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Bradford School of Management lecturer's research aims to find solution to low performing city schools


Research by an associate lecturer at the University of Bradford School of Management has found that there is a crisis in the city's schools, with a seven per cent shortage in teaching staff.

, who lectures in human resource management, says that Bradford schools are languishing at the bottom of the country’s league tables because of the low morale of teaching staff.

Dr Madine, who is an expert in workplace satisfaction, has been studying the correlation between teaching staff morale and results for nearly four years. Eighteen months ago he was asked by two local teaching unions, the NUT and ATL, to carry out research into Bradford schools. His work then led to Bradford Council asking Dr Madine to produce a report for them outlining how the teaching problem can be solved and rankings can be improved.

He said: “My report aimed to find a solution to attracting the right quality of teaching staff. You don’t just want to get the teaching numbers up, you need to find the right staff.

“My aim was to hit the three-pronged Holy Grail of: stopping experience teachers leaving their posts in Bradford; attract talented teaching staff to Bradford; and finally, increase the Ofsted scores.”

Dr Madine, who did his , found that the primary cause of this unhappiness is due to an unreasonably high workload. He also found that the deficit in teaching staff in the Bradford Metropolitan District Council area is predominantly in the core subjects of Maths, English and Science.

“Bradford is in a vicious circle of being at the bottom of league tables so it is harder to attract the right quality of teaching staff.” he said. “The deficit in teaching staff means the current teachers are having to work longer hours. This leads to workplace dissatisfaction and teachers less likely to be able to enthused pupils.”

Schools in England are spending £1.3billion a year on supply teachers, which works out at an average of £59,000 per school. However, Dr Madine says Bradford Council spends £15million a year on supply teachers, which is higher than the national average at £65,000 for every one of Bradford’s 230 schools.

"Some schools in Bradford are spending as much as £500,000 on supply teachers in one academic year; an astonishing sum, that indicates the depth of the problem in some schools," said Dr Madine.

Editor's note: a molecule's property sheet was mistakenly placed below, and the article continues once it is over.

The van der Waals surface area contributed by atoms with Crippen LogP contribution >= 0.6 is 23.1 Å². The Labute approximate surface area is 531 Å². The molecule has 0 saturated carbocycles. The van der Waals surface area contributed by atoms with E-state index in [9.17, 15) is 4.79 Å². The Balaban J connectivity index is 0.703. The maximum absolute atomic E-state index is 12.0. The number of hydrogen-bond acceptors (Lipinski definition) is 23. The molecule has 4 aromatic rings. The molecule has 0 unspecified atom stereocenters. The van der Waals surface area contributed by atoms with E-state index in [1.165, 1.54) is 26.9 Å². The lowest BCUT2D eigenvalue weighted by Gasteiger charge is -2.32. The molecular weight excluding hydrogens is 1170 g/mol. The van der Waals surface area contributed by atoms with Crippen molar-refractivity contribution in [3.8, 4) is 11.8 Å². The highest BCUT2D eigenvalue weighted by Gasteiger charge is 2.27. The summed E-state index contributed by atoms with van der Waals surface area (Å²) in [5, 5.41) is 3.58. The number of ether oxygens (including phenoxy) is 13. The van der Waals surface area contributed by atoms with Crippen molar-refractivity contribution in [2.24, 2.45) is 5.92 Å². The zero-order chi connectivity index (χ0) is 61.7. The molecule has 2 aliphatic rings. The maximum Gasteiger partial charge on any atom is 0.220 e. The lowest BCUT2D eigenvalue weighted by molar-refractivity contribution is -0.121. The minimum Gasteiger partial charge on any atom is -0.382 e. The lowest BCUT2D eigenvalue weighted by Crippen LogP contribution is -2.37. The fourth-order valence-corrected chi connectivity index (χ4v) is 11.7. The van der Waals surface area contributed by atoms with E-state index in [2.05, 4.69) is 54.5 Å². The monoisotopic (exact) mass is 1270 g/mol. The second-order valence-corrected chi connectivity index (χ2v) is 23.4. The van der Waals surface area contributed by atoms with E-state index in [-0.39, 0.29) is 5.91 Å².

Bradford Council is also spending £600,000 a year on advertising and agency costs to recruit new teachers.

Dr Madine, who also teaches research methods at Bradford School of Management, said his first step for the trades union research was to create a qualitative survey, which was sent out to all the schools in the district for teachers to answer.

He got feedback from more than 600 teachers before then speaking face to face with over 200 of them and 150 support assistants. He also spoke with 4,000 children about what causes them to be stressed.

“When Bradford Council saw the findings of my report they stood up and took notice,” said Dr Madine.

He has since spoken about his findings to the Council’s Education Scrutiny Committee last November and in February this year.

One of the problems, Dr Madine says, is that older, more experienced teachers, have been leaving Bradford schools and they have been replaced by newly-qualified, with Canada being a popular recruiting ground.

He said: "As seen in a report in the Guardian newspaper, this is a headline grabbing strategy but these Canadian teachers are not only expensive to recruit but they tend to only last a year in Bradford before moving on to somewhere more appealing. A further issue with recruiting NQTs (Newly Qualified Teachers) is that the experience and the knowledge that comes with older teachers isn’t being replaced, which results in schools slipping down the league tables."

“As soon as I started compiling the statistics from my surveys it was clear why teachers in Bradford were leaving – most teachers said the workload was excessive for what they were getting paid. It’s not unknown for teachers to be working the equivalent of 12-hour days. Stress levels are high amongst teachers because of the hours they are working and the excessive load along with the resultant poor work-life balance is high on the list of reasons why teachers said they were leaving the profession.

“When teachers are being worked harder and harder they get tired, and then they lose creativity. That’s when they struggle to keep students engaged, so youngsters play up. Once that happens you lose control. It’s the perfect storm for running schools down.”

He added: “Teachers need to enjoy their jobs to get good results. Job satisfaction is what’s missing here. If their workload is too big they can’t enjoy their jobs, so they can’t bring learning to life and engage pupils.”

One of the questions Dr Madine asked was, ‘Has anything good happened in this school in the last two weeks? Just 15 per cent of respondents answered ‘yes’ to that question.

Dr Madine said teachers have to be happy in their jobs if schools are to improve their results. “Teachers need to feel valued, not just feel as though they’re there to meet targets.”

Dr George Madine will be speaking about his research at a Westminster Education Forum event entitled Raising Pupil Attainment in the North of England and Midlands on November 7 in Manchester.

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